Good news mixed with bad news means no news at all

Note: This column appears in the 12/3 issue of The Glendale Star and the 12/4 issue of the Peoria Times

Whenever I hear a statistic regarding some thing that seems impossible to measure -– i.e.: 43% of Americans believe that Lady Gaga is an alien -– I am skeptical. Whenever I hear a statistic released by some branch of federal or state government that attempts to accurately reflect some aspect of this state or nation, I am skeptical. Whenever I hear a statistic released by some branch of federal or state government that is seemingly in direct contrast with a different statistic they have released, I am skeptical.

So you cannot blame my skepticism at the news released a couple of weeks ago that Arizona is steadily gaining jobs…while the unemployment rate continues to rise.

Arizona is watching its employment and unemployment rate rise simultaneously. I mean, what’s the confusion? You’re hired! But you’re also fired.

According to the Arizona Department of Commerce, the unemployment rate has risen from 9.1 percent to 9.3 percent over the past three months. In that span, the state has also seen an increase in jobs, mostly in the private sector. When asked to elaborate, Frank Curtis, director of data systems for the commerce department said, “Seasonal hiring is much better. It was almost nonexistent last year.”

One explanation: seasonal hiring. I am left to assume that “seasonal” jobs are simply ignored by those tallying unemployment statistics. You’re Santa Claus? Pfftt. Doesn’t count. Consider yourself unemployed. Also, considering that these statistics range from August through November, I am left to believe that Arizona witnessed a huge boom in its Labor Day workforce for 2009. How apropos.

Nevermind that the explanation of “seasonal hiring” also contrasts a feature from the Arizona Republic stating that Glendale and Peoria businesses in particular are altering their holiday strategies this year. A strategy that includes hiring less help. Quote: “{The adjustments} include earlier holiday sales, a wider selection of lower-priced goods and fewer salespeople working showroom floors.”

So, to recap, Arizona is gaining jobs. But Arizona is also losing jobs. But the reason we are gaining jobs is because of seasonal hirings. But seasonal hirings are down. Smiley face :) Also, frowny face :(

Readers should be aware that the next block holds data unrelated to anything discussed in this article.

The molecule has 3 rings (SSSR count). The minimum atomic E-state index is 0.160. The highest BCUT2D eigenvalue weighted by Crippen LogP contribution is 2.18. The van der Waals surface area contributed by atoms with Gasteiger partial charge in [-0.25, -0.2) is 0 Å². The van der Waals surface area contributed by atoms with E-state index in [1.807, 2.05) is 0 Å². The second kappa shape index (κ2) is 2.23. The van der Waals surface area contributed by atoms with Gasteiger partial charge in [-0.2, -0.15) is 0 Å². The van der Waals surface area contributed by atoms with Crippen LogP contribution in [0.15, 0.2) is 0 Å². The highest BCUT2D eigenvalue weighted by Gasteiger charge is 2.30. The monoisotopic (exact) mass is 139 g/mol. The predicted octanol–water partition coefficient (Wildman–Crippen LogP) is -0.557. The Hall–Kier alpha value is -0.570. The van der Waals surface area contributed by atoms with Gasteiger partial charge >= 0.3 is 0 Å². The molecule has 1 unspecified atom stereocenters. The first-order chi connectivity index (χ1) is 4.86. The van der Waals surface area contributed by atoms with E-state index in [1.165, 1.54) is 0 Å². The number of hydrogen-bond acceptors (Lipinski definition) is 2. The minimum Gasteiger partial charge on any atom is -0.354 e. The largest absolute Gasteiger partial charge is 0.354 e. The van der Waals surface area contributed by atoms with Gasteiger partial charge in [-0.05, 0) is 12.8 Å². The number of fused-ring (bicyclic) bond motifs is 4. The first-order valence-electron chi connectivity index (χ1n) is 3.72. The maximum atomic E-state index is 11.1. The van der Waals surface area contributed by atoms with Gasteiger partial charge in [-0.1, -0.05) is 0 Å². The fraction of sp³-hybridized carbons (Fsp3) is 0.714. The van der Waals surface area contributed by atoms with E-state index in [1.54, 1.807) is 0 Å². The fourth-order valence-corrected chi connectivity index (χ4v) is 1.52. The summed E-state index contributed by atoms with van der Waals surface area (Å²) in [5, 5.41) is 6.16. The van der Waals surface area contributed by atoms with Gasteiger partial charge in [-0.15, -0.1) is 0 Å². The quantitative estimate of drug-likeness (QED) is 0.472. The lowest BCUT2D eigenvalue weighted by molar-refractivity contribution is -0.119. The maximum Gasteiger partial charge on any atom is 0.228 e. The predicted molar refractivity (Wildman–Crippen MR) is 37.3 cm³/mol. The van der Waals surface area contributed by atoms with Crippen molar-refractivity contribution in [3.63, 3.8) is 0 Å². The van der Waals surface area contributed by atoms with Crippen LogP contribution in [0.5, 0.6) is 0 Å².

I believe that statistics like unemployment rates and hiring percentages and the like are researched and computed and released as a means of giving the general public some kind of feel of what is going on. I don’t know about you, but I have no idea what is going on. The data has failed us. It’s like that time I discovered that 90% of Snapple facts are false.

To me it seems like, as a result of the current economic climate, we’re often grasping at straws for some good news and statistics to back it up. Only thing is, that data usually includes some caveat that things really aren’t that great after all. This renders almost everything we’ve heard pointless and irrelevant.

Kind of like this column. Regardless, happy Labor Day!


Bill said…
Mike, this blog is getting better every day, and it is also getting worse every day.

Seriously though, great article. It is annoying when stats pretty much exactly contradict each other. The only way that both the unemployment rate and the amount of employed people could rise simultaneously, is if a ton of new people suddenly came to Arizona, but only some of them got jobs. I'm sure they account for that though, because Arizona's population is always growing.

Like Mark Twain said, there are lies, damned lies, and statistics. That's why I only believe statistics that back up how awesome David Eckstein is at hitting.